A Sri Lanka delegation, presenting the country’s first report under the Optional Protocol on the sale of children, child prostitution and child pornography, briefed the UN Committee on the Rights of the Child on the panoply of laws and executive and policy measures adopted by Sri Lanka to safeguard the rights of children and to ensure the wellbeing of children.
Emphasizing that most of such measures even preceded Sri Lanka’s ratification of the Optional Protocol to the Convention on the Rights of the Child, Mrs. Dharshana Senanayake, Secretary to the Ministry of Women and Child Affairs, at the head of Sri Lanka’s delegation, clarified “With the ratification of the Optional Protocol, the national laws have been further strengthened in such a manner as to cover all elements of the offences stipulated in the Optional Protocol.”
The delegation elaborated on legal and regulatory reforms such as the formulation of a Child Protection and Justice Bill on par with international standards, intended to better address the concerns related to children in conflict with law or in need of care, and the establishment of guidelines for the operation of day-care centers.
Outlining the promotional and preventive activities undertaken by Ministries and other agencies in Sri Lanka to advance the best interest of the child, the delegation drew attention to the role of National Monitoring Committee (NMC) as an inclusive and robust monitoring mechanism.
Responding to questions raised by the Committee, Sri Lanka’s Permanent Representative in Geneva, Ambassador A.L.A Azeez apprised the Committee on the progress made in the implementation of national action plans. specially with regard to the rights of children as well as on the multi-stakeholder approaches adopted for their development and follow up.
The Sri Lanka delegation comprising representatives of the Attorney General’s Department, the National Child Protection Authority (NCPA), the Department of Probation and Child Care, Ministry of Justice and the Permanent Mission of Sri Lanka in Geneva highlighted the best practices adopted by the Government through its various agencies to effectively enforce the rights and obligations under the Convention and its Optional Protocols, particularly in the areas of prevention, prosecution, promotion and protection.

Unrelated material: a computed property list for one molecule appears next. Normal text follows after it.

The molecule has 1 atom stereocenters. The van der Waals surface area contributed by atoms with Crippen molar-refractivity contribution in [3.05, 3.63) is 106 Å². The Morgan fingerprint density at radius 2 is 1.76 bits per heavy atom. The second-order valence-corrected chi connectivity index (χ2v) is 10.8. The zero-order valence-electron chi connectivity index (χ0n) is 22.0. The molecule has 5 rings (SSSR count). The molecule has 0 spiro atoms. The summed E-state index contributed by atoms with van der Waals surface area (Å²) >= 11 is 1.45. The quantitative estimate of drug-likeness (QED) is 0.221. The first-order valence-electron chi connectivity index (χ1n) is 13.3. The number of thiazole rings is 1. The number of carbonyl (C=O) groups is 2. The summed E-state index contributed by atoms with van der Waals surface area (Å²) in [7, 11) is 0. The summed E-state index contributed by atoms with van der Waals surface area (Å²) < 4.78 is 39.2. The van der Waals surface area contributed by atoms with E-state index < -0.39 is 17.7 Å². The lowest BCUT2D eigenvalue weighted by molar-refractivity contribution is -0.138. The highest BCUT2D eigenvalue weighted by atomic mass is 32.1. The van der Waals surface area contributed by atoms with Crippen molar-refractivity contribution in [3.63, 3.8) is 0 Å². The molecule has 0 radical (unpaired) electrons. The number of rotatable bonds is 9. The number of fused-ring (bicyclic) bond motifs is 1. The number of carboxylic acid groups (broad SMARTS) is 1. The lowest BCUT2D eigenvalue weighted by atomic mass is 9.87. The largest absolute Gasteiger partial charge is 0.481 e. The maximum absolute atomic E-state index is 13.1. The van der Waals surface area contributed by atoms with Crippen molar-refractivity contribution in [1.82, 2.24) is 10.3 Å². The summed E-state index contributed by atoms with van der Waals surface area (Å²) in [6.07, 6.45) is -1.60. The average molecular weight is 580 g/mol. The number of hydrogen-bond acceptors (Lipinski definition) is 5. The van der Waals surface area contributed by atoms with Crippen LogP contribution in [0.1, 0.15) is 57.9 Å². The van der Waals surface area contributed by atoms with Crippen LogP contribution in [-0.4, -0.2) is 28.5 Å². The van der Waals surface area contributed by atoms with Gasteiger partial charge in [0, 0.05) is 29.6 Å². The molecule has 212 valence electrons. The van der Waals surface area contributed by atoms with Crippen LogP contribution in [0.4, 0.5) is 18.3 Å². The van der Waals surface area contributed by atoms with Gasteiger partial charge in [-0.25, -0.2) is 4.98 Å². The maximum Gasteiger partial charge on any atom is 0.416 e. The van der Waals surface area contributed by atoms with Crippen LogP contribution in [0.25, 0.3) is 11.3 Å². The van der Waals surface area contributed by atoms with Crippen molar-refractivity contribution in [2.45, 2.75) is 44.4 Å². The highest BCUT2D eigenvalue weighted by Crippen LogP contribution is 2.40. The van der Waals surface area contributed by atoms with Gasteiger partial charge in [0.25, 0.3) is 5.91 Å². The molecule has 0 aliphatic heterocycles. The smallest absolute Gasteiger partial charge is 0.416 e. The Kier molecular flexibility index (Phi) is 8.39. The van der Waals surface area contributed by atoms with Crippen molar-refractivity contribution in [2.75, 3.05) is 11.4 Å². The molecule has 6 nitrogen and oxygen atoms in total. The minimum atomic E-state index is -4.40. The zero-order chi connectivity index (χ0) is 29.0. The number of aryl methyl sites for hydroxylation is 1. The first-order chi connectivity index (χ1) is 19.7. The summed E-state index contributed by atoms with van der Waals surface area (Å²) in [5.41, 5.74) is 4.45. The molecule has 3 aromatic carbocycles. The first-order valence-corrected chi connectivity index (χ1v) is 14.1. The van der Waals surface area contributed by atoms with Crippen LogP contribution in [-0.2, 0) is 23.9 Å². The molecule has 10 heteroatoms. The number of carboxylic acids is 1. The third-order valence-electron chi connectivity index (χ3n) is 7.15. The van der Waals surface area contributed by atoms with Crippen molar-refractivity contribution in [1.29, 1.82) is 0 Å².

Enhancing training and capacity building for officers including on gender sensitive approaches, and awareness raising and partnership with all stakeholders to prevent abuses of children remained among national priorities aimed to advance the objectives of the Optional Protocol, the delegation recalled. A strong emphasis was made on Sri Lanka’s continuing commitment to improve the quality of data management related to issues covered by the CRC and its Optional Protocol and integration of gender in Sri Lanka’s SDG vision and programmes.
Commenting on the implementation of the Optional Protocol, the Committee’s Rapporteurs for Sri Lanka Review, Assane Thiam and Ms. Mikiko Otani appreciated Sri Lanka for the constructive spirit in which it engaged with the Committee, and for the positive measures taken to advance the objectives of the Optional Protocol.
They, along with other members, expressed hope that Sri Lanka would do more in areas such as developing disaggregated data, necessary for targeted socio-economic measures and interventions.
Members of the Committee expressed sympathies for the loss of innocent lives and injuries caused by terrorist attacks on Easter Sunday, which included the killing of around 50 children, and wished the country and people speedy recovery.